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Home / India / Five-judge Supreme Court bench to hear Article 370 case

Five-judge Supreme Court bench to hear Article 370 case

Some petitioners had wanted the matter to be referred to a seven- or nine-judge bench
In other words, the bench of Justices N.V. Ramana, Sanjay Kishan Kaul, R. Subhash Reddy, B.R. Gavai and Surya Kant will now hear the larger issue itself with regard to the government’s decision to scrap the provisions and carve out two Union Territories of Jammu and Ladakh.

Our Legal Correspondent   |   New Delhi   |   Published 02.03.20, 09:39 PM

A five-judge Supreme Court bench on Monday rejected a plea to refer to a seven-judge bench the constitutional validity of the central government’s August 5 move to abrogate key provisions of Article 370, saying the matter was within its competence and jurisdiction.

It means the bench of Justices N.V. Ramana, Sanjay Kishan Kaul, R. Subhash Reddy, B.R. Gavai and Surya Kant will now hear the larger issue with regard to the decision to scrap the provisions that gave Jammu and Kashmir its special status and split the state into two Union Territories. No date has, however, been fixed for the hearing to commence.

Some petitioners had wanted the matter referred to a seven- or nine-judge bench, contending that two five-judge benches had earlier passed conflicting judgments on the article.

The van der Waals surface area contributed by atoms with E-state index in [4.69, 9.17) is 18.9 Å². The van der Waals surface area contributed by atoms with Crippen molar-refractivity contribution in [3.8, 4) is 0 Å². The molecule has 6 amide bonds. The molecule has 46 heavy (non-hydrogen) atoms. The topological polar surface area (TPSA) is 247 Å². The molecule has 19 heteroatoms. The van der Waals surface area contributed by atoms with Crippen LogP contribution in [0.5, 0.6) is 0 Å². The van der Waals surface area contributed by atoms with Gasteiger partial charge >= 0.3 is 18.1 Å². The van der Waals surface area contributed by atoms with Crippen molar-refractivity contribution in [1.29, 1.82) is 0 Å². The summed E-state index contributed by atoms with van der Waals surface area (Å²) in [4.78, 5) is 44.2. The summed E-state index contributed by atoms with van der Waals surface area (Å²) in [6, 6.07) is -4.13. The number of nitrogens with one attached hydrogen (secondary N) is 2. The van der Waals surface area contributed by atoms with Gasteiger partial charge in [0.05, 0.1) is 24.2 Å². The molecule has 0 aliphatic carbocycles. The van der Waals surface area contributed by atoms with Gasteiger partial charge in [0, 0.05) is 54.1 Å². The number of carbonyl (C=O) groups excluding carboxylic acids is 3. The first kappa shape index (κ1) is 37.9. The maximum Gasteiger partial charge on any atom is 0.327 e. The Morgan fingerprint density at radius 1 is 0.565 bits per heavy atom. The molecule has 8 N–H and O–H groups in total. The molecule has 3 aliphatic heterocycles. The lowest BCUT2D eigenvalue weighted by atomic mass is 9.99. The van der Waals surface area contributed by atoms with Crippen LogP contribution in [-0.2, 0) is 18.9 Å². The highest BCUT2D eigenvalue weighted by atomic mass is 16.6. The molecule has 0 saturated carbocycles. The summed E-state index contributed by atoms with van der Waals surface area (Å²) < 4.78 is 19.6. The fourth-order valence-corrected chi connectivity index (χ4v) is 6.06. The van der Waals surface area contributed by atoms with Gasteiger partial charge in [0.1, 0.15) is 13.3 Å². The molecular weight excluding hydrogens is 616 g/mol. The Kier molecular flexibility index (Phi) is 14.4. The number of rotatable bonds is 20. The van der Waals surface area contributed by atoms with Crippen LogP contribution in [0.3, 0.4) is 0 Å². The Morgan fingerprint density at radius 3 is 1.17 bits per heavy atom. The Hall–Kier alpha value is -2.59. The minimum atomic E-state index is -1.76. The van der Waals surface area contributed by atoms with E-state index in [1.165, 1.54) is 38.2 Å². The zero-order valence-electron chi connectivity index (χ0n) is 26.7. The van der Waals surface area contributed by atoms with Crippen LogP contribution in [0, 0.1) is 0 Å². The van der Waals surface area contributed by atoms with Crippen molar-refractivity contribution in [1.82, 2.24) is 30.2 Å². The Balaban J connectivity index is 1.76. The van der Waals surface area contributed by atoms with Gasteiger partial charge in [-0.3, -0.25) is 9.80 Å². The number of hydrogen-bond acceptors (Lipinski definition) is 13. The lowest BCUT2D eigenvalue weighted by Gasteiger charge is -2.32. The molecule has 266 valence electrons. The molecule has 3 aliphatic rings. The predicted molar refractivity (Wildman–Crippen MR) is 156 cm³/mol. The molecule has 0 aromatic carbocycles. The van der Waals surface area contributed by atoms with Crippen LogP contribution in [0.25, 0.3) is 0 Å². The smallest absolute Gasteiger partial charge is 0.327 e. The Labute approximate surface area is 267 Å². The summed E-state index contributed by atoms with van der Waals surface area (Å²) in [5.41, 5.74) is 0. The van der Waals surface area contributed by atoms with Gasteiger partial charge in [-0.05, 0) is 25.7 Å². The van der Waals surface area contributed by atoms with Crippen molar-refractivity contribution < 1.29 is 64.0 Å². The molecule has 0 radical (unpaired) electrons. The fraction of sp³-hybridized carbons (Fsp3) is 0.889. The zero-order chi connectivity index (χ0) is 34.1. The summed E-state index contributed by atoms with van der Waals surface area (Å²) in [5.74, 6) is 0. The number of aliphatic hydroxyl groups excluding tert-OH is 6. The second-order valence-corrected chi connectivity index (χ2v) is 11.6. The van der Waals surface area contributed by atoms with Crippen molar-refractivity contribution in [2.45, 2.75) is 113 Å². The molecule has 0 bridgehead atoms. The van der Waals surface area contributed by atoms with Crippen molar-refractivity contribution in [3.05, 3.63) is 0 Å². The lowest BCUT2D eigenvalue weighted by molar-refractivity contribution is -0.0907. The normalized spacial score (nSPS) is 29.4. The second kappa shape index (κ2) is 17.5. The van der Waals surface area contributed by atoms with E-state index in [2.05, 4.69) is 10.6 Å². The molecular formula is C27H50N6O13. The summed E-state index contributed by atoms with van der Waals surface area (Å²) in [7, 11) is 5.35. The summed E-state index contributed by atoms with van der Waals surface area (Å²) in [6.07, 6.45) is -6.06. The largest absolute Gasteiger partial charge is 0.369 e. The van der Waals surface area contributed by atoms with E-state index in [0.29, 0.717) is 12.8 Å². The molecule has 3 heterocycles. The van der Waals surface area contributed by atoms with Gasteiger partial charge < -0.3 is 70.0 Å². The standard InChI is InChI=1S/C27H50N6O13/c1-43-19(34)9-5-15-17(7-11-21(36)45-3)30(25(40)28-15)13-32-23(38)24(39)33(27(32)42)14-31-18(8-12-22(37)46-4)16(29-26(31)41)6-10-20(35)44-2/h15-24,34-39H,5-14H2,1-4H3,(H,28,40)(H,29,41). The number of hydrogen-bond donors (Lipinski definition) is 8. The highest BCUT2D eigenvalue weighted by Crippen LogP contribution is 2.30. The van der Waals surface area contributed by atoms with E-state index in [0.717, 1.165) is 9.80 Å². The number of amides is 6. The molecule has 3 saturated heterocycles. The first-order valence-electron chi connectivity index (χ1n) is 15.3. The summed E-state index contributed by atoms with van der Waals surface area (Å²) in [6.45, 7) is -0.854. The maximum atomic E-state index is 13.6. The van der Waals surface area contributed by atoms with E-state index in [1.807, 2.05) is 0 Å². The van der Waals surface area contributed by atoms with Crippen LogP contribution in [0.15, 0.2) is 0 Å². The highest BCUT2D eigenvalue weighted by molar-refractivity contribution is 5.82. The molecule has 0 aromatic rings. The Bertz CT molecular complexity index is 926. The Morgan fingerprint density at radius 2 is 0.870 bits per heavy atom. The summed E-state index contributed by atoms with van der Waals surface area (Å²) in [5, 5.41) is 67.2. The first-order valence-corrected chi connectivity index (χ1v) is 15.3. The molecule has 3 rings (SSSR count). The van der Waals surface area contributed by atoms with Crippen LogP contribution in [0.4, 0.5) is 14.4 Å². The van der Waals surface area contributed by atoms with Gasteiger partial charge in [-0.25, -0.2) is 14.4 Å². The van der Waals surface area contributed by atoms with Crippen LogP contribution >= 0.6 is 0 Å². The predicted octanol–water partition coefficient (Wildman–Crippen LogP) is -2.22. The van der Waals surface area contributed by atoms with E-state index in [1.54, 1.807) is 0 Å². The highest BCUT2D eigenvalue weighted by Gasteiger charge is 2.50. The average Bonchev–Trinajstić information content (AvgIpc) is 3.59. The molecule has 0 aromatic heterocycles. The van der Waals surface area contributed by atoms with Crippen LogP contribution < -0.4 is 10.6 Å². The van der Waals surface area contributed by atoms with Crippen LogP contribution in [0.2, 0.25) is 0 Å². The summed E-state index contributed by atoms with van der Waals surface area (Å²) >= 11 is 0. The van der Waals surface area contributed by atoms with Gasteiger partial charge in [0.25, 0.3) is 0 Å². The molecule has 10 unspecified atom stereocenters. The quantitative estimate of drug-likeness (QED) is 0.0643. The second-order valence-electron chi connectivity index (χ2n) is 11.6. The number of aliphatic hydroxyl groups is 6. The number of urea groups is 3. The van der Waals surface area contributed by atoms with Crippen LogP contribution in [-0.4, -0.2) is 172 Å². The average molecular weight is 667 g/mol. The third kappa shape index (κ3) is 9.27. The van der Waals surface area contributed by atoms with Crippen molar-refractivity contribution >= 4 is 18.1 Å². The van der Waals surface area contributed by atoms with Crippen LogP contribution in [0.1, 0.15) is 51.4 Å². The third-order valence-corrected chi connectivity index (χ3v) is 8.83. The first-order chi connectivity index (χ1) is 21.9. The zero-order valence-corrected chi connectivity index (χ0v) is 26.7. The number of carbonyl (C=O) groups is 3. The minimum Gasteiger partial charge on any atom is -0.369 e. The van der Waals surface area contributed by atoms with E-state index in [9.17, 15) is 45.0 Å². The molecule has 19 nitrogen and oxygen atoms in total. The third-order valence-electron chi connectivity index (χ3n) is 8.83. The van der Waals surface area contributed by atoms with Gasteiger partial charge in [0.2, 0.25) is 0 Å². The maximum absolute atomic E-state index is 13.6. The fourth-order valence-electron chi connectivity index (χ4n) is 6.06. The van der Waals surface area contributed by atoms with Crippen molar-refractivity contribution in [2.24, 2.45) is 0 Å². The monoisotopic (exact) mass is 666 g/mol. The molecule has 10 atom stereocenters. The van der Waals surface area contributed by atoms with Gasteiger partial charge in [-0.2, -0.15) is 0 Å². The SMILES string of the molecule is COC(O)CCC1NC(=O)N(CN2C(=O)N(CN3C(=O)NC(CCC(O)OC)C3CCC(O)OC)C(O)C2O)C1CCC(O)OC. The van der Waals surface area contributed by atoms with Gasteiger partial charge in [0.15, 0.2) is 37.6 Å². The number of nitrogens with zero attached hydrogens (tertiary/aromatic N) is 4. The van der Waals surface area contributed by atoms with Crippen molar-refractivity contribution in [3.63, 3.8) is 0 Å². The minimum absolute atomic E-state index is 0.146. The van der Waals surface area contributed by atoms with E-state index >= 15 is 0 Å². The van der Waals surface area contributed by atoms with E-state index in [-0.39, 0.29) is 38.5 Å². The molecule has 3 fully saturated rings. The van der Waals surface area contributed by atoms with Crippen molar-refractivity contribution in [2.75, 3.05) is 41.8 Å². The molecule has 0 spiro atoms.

Senior advocates who appeared for these petitioners said a five-judge bench had in a 1959 case ruled that Article 370 was a temporary feature of the Constitution. But another five-judge bench, they said, had in a ruling in a 1970 case held that Article 370 was a permanent feature.

Since one five-judge bench cannot overrule another five-judge bench, the matter should be referred to a seven-judge bench, these petitioners had pleaded.

Justice Ramana, writing the judgment, said there was “no conflict” between the two judgments. “The plea of the counsel to refer the present matter to a larger Bench on this ground is therefore rejected.”

The bench concluded that the two earlier verdicts had been delivered in different contexts and not in the context of the larger issue of whether Parliament could abrogate Article 370 or not.

Justice Ramana said: “…judgments cannot be interpreted in a vacuum, separate from their facts and context. Observations made in a judgment cannot be selectively picked in order to give them a particular meaning….”

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